The new avtar of the draft NEP was presented to the new Human Resource Development Minister Ramesh Pokhrial 'Nishank' on May 31 by the NEP drafting committee members, headed by former ISRO chief Dr K Kasturirangan.

The recommendations, spread over 500 pages, include changes to training of teachers, suggestions on how school fees must be regulated, and the start of a new, four-year liberal arts undergraduate course. It suggests complete overhaul of the board examinations, removing distinctions between different “streams” of study, a greater freedom to choose subjects and learning in local languages.

The existing NEP was framed in 1986 and revised in 1992. A new education policy was part of the BJP’s manifesto in 2014 general polls.

In school education, the policy pitches for sweeping changes in teaching and assessment so that current methods that reward memory and learning by rote are replaced. “Curriculum and pedagogy are transformed by 2022 in order to minimise rote learning and instead encourage holistic development and 21st century skills such as critical thinking, creativity, scientific temper, communication, collaboration, multilingualism, problem solving, ethics, social responsibility, and digital literacy,” the draft says.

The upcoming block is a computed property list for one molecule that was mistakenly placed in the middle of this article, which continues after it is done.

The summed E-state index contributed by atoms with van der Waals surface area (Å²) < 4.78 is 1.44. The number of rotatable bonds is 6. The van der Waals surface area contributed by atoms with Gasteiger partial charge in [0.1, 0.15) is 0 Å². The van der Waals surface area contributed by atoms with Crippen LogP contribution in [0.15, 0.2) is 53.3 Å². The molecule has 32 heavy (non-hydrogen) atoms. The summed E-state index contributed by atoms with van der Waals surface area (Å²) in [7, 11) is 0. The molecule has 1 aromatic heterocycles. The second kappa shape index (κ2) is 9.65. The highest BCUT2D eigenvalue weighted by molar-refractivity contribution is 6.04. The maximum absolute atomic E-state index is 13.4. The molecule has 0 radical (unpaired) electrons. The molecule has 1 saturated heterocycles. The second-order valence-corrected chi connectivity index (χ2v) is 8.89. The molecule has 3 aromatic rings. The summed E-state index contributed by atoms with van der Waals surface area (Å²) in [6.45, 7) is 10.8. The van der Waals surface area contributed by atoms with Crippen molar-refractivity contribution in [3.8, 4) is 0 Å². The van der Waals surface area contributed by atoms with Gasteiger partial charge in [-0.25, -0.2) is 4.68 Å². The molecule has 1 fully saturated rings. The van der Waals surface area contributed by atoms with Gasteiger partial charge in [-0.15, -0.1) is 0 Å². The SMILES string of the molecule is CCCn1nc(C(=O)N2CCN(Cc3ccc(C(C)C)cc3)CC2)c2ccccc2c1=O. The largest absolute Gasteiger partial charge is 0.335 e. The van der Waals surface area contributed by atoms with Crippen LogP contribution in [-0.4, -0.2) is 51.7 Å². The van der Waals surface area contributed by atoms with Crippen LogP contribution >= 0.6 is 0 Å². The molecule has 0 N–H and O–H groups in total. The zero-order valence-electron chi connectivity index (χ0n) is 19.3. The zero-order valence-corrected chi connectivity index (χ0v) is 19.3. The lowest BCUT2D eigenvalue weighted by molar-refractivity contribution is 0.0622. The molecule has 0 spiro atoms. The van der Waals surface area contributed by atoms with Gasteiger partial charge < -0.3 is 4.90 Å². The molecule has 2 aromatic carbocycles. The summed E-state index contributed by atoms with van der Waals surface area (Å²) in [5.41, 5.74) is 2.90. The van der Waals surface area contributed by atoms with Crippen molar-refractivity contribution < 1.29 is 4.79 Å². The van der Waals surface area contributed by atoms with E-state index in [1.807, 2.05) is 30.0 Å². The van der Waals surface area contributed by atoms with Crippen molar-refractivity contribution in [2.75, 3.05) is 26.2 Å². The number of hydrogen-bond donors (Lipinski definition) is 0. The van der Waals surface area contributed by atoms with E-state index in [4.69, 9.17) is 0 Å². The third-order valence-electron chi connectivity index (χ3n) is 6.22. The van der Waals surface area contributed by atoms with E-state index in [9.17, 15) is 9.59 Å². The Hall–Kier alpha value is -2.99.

The panel said the present system of board exams in class X and XII led to stress and promoted a coaching centre culture, suggesting instead a flexible system spread over the four years between grades IX and XII in which students can take a board examination in a subject in the semester they study it in. It also recommended that students be allowed to retake tests if they feel they can study and do better – especially when computer-based adaptive tests can be rolled out.

The panel has held that private schools may be free to set their fees, but there shall be no arbitrary hikes. Substantial increases that cannot be anticipated and/or justified shall not be made, including under any ‘fees head’, such as ‘school development’, ‘infrastructure fund’, etc, it said. The Right to Education Act should also cover secondary education, the report said, calling for the availability of free and compulsory quality secondary education for all students by 2030.